Former Smart50 winner Atlassian is moving its domicile to the United Kingdom this year to get ready for an initial public offering outside Australia.
Documents filed with the Australian Securities and Investments Commission late last month show Atlassian will reincorporate in England and Wales, following a vote of the technology company’s shareholders.
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Atlassian has grown from a small start-up into one of the biggest companies of its kind, employing 530 people across the world and turning over more than $100 million.
In 2010, Accel Partners paid $60 million for a stake in the business, setting off a trio of investments in Australian companies.
The company was contacted for comment, but no reply was received prior to publication.
Atlassian isn’t the first company to move offshore to further its growth, and it certainly won’t be the last. Here are five reasons Australian businesses are heading offshore.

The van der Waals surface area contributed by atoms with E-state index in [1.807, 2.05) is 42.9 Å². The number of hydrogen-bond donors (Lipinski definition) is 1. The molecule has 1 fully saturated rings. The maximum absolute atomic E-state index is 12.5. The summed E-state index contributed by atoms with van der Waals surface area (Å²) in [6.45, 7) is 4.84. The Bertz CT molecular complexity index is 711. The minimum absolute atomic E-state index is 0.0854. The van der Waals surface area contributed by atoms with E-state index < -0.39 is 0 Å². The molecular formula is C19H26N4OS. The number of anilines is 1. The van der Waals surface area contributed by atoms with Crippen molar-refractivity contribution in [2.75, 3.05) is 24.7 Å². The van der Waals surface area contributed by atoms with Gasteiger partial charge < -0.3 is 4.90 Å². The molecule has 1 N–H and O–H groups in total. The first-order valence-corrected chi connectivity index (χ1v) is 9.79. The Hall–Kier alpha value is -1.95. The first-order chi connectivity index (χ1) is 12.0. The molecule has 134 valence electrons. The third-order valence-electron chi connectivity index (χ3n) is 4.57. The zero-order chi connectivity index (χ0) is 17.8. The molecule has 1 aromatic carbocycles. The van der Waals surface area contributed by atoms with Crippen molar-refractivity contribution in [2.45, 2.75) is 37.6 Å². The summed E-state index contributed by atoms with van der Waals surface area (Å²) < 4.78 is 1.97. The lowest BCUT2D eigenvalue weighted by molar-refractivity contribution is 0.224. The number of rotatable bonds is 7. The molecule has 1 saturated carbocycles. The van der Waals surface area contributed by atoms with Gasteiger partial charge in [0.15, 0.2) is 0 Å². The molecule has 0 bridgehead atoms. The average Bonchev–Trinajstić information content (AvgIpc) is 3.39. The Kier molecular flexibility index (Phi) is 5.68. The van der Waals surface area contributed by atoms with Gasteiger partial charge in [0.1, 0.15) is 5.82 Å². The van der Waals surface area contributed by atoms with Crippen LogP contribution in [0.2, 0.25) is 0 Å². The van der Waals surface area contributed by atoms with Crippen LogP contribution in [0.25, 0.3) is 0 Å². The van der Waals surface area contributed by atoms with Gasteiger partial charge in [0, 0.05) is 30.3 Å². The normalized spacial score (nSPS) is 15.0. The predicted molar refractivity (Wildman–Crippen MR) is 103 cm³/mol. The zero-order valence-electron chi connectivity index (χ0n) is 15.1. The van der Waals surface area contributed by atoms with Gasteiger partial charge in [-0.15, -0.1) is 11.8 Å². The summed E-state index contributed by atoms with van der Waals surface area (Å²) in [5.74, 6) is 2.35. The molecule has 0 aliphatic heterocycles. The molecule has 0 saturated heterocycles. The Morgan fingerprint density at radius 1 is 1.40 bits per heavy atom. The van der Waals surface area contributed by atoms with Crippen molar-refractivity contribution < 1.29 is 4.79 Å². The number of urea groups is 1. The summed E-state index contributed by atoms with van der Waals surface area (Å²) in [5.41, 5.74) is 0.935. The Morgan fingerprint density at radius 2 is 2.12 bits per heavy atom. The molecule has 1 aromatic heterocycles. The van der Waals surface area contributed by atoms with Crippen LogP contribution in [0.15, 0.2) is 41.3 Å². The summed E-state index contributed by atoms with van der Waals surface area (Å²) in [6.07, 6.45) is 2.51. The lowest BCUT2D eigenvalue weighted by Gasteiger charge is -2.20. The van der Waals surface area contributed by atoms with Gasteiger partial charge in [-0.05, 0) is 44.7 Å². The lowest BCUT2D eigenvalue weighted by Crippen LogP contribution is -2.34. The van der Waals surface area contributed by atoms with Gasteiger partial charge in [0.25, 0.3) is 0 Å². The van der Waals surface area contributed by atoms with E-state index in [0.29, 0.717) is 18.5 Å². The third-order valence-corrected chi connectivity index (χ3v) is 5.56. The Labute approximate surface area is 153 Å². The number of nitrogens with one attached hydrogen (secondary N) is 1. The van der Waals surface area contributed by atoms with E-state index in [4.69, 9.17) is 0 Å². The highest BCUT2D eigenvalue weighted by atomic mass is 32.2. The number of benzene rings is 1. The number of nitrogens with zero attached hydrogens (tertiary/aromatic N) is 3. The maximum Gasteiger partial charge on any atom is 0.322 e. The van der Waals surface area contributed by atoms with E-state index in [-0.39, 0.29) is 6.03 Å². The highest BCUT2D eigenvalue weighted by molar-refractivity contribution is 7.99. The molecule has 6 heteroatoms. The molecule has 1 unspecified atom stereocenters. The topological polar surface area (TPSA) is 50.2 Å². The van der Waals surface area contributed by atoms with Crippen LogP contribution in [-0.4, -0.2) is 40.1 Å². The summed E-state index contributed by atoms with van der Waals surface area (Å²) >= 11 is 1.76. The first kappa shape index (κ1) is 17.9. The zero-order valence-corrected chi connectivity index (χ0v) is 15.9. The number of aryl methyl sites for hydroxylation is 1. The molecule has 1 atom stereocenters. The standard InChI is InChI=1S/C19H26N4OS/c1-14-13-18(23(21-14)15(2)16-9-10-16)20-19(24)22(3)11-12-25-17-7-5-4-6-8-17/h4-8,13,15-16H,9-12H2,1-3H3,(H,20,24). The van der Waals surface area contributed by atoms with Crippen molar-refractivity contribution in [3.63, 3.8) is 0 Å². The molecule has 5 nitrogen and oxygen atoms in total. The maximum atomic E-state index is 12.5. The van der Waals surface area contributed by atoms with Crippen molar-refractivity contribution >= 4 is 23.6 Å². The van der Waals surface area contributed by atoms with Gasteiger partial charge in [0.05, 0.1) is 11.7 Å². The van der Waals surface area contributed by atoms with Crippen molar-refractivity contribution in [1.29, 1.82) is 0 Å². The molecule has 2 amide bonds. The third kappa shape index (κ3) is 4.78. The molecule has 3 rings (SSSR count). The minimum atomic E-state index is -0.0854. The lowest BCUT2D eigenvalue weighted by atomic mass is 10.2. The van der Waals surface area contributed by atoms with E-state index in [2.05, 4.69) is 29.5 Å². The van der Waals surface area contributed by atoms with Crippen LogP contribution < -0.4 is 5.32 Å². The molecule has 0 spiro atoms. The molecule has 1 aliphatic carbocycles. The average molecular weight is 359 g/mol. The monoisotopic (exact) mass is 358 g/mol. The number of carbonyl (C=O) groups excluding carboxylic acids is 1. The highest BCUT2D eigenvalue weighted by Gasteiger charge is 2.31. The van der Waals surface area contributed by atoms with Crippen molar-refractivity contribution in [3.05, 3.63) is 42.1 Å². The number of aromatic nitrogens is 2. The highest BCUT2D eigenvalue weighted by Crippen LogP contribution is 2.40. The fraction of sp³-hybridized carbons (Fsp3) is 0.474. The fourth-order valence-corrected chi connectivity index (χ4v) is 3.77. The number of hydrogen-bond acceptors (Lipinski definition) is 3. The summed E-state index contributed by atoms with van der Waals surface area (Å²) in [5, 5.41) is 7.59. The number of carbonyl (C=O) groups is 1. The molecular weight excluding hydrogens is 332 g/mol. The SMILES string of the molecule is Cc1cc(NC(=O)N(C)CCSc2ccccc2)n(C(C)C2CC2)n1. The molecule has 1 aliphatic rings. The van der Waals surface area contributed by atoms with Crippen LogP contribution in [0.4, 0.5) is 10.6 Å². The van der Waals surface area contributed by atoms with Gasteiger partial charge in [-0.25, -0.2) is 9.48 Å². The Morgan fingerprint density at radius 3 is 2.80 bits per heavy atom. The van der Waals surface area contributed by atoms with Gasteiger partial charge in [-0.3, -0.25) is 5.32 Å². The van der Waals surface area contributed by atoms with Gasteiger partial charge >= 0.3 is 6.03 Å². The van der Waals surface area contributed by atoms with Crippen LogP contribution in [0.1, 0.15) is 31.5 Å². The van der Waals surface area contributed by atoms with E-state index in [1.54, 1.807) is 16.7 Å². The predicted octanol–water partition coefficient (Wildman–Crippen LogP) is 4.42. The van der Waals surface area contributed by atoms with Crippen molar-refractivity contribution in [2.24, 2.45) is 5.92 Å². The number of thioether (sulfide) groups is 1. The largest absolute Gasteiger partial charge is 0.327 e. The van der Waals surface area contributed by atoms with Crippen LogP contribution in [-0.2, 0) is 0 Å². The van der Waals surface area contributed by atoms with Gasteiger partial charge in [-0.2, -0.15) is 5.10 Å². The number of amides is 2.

1. The window is open for IPOs
Gary Nicholson, a partner in Ernst & Young’s transactions team, told SmartCompany there is currently strong institutional demand for IPOs both in Australia and overseas.
“We talk about the IPO window at certain points in the investment cycle, and we are at that point at the moment where there is strong support and quite a number of companies looking to raise capital,” Nicholson says.
Nicholson says there were more IPOs in the fourth quarter of 2013 in Australia then there were in the whole of 2012 and strong listings overseas as well.
2. Peer companies
Nicholson says many Australian companies look to list overseas as there are more companies similar to them.
“The issue of peer companies is really important, the more peers you have, the better understanding of your company and more liquidity of your stock,” he says.
“In the UK, the advantage would be there are more comparable companies. The Australian market is quite small, so a lot of tech companies fail to have enough investor support in Australia.”